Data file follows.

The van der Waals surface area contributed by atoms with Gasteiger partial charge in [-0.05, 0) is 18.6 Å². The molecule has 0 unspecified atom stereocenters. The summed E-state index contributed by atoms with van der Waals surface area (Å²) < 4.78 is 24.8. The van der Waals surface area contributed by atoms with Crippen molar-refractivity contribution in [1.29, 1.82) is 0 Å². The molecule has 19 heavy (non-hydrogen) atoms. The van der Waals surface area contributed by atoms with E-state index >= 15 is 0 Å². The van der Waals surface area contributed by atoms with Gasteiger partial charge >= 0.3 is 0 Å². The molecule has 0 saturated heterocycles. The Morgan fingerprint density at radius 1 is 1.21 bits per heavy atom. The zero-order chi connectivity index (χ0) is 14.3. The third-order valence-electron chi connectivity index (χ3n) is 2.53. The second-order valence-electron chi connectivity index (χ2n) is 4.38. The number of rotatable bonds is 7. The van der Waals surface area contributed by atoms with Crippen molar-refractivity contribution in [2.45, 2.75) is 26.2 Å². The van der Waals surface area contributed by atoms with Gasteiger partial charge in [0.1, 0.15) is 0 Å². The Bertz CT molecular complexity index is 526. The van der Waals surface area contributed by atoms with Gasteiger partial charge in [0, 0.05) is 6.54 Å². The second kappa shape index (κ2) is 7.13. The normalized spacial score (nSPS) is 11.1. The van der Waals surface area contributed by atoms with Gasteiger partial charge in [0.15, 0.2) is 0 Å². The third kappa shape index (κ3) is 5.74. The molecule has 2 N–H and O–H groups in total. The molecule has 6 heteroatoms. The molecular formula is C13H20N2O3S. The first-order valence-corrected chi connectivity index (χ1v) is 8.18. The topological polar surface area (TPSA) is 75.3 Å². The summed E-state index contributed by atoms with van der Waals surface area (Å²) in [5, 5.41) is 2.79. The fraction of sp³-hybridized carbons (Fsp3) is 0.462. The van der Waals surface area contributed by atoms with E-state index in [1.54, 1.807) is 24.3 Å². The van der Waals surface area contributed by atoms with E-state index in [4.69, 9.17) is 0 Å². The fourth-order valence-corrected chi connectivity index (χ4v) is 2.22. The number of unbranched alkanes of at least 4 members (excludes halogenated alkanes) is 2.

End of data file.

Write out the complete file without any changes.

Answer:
The van der Waals surface area contributed by atoms with Gasteiger partial charge in [-0.05, 0) is 18.6 Å². The molecule has 0 unspecified atom stereocenters. The summed E-state index contributed by atoms with van der Waals surface area (Å²) < 4.78 is 24.8. The van der Waals surface area contributed by atoms with Crippen molar-refractivity contribution in [1.29, 1.82) is 0 Å². The molecule has 19 heavy (non-hydrogen) atoms. The van der Waals surface area contributed by atoms with E-state index >= 15 is 0 Å². The van der Waals surface area contributed by atoms with Gasteiger partial charge >= 0.3 is 0 Å². The molecule has 0 saturated heterocycles. The Morgan fingerprint density at radius 1 is 1.21 bits per heavy atom. The zero-order chi connectivity index (χ0) is 14.3. The third-order valence-electron chi connectivity index (χ3n) is 2.53. The second-order valence-electron chi connectivity index (χ2n) is 4.38. The number of rotatable bonds is 7. The van der Waals surface area contributed by atoms with Crippen molar-refractivity contribution in [2.45, 2.75) is 26.2 Å². The van der Waals surface area contributed by atoms with Gasteiger partial charge in [0.1, 0.15) is 0 Å². The Bertz CT molecular complexity index is 526. The van der Waals surface area contributed by atoms with Gasteiger partial charge in [0, 0.05) is 6.54 Å². The second kappa shape index (κ2) is 7.13. The normalized spacial score (nSPS) is 11.1. The van der Waals surface area contributed by atoms with Gasteiger partial charge in [0.15, 0.2) is 0 Å². The third kappa shape index (κ3) is 5.74. The molecule has 2 N–H and O–H groups in total. The molecule has 6 heteroatoms. The molecular formula is C13H20N2O3S. The first-order valence-corrected chi connectivity index (χ1v) is 8.18. The topological polar surface area (TPSA) is 75.3 Å². The summed E-state index contributed by atoms with van der Waals surface area (Å²) in [5, 5.41) is 2.79. The fraction of sp³-hybridized carbons (Fsp3) is 0.462. The van der Waals surface area contributed by atoms with E-state index in [1.54, 1.807) is 24.3 Å². The van der Waals surface area contributed by atoms with E-state index in [4.69, 9.17) is 0 Å². The fourth-order valence-corrected chi connectivity index (χ4v) is 2.22. The number of unbranched alkanes of at least 4 members (excludes halogenated alkanes) is 2.